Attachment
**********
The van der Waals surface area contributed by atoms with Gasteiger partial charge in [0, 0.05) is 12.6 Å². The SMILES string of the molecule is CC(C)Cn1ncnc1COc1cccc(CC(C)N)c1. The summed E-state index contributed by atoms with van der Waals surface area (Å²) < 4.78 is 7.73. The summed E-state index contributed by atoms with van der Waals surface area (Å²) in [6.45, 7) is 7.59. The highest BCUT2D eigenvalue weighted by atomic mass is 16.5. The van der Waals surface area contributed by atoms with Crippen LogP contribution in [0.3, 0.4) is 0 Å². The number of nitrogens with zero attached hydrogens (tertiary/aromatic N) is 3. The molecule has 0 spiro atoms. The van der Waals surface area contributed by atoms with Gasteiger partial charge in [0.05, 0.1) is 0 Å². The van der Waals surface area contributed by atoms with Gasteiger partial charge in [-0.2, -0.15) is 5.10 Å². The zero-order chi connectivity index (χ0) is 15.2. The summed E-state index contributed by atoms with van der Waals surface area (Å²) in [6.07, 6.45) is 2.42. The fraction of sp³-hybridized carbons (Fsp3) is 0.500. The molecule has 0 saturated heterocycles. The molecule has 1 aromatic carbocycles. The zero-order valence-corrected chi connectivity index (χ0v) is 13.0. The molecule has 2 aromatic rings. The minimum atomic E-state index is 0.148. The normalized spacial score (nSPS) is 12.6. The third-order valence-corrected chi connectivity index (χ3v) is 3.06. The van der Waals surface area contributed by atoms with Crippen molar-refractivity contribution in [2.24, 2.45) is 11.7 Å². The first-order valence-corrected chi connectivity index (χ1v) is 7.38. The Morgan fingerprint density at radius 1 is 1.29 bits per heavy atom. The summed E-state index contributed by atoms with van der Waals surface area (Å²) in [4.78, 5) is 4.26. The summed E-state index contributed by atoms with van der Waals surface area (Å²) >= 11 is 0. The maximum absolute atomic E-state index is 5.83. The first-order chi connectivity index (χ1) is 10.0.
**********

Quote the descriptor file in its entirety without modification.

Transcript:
The van der Waals surface area contributed by atoms with Gasteiger partial charge in [0, 0.05) is 12.6 Å². The SMILES string of the molecule is CC(C)Cn1ncnc1COc1cccc(CC(C)N)c1. The summed E-state index contributed by atoms with van der Waals surface area (Å²) < 4.78 is 7.73. The summed E-state index contributed by atoms with van der Waals surface area (Å²) in [6.45, 7) is 7.59. The highest BCUT2D eigenvalue weighted by atomic mass is 16.5. The van der Waals surface area contributed by atoms with Crippen LogP contribution in [0.3, 0.4) is 0 Å². The number of nitrogens with zero attached hydrogens (tertiary/aromatic N) is 3. The molecule has 0 spiro atoms. The van der Waals surface area contributed by atoms with Gasteiger partial charge in [0.05, 0.1) is 0 Å². The van der Waals surface area contributed by atoms with Gasteiger partial charge in [-0.2, -0.15) is 5.10 Å². The zero-order chi connectivity index (χ0) is 15.2. The summed E-state index contributed by atoms with van der Waals surface area (Å²) in [6.07, 6.45) is 2.42. The fraction of sp³-hybridized carbons (Fsp3) is 0.500. The molecule has 0 saturated heterocycles. The molecule has 1 aromatic carbocycles. The zero-order valence-corrected chi connectivity index (χ0v) is 13.0. The molecule has 2 aromatic rings. The minimum atomic E-state index is 0.148. The normalized spacial score (nSPS) is 12.6. The third-order valence-corrected chi connectivity index (χ3v) is 3.06. The van der Waals surface area contributed by atoms with Crippen molar-refractivity contribution in [2.24, 2.45) is 11.7 Å². The first-order valence-corrected chi connectivity index (χ1v) is 7.38. The Morgan fingerprint density at radius 1 is 1.29 bits per heavy atom. The summed E-state index contributed by atoms with van der Waals surface area (Å²) in [4.78, 5) is 4.26. The summed E-state index contributed by atoms with van der Waals surface area (Å²) >= 11 is 0. The maximum absolute atomic E-state index is 5.83. The first-order chi connectivity index (χ1) is 10.0.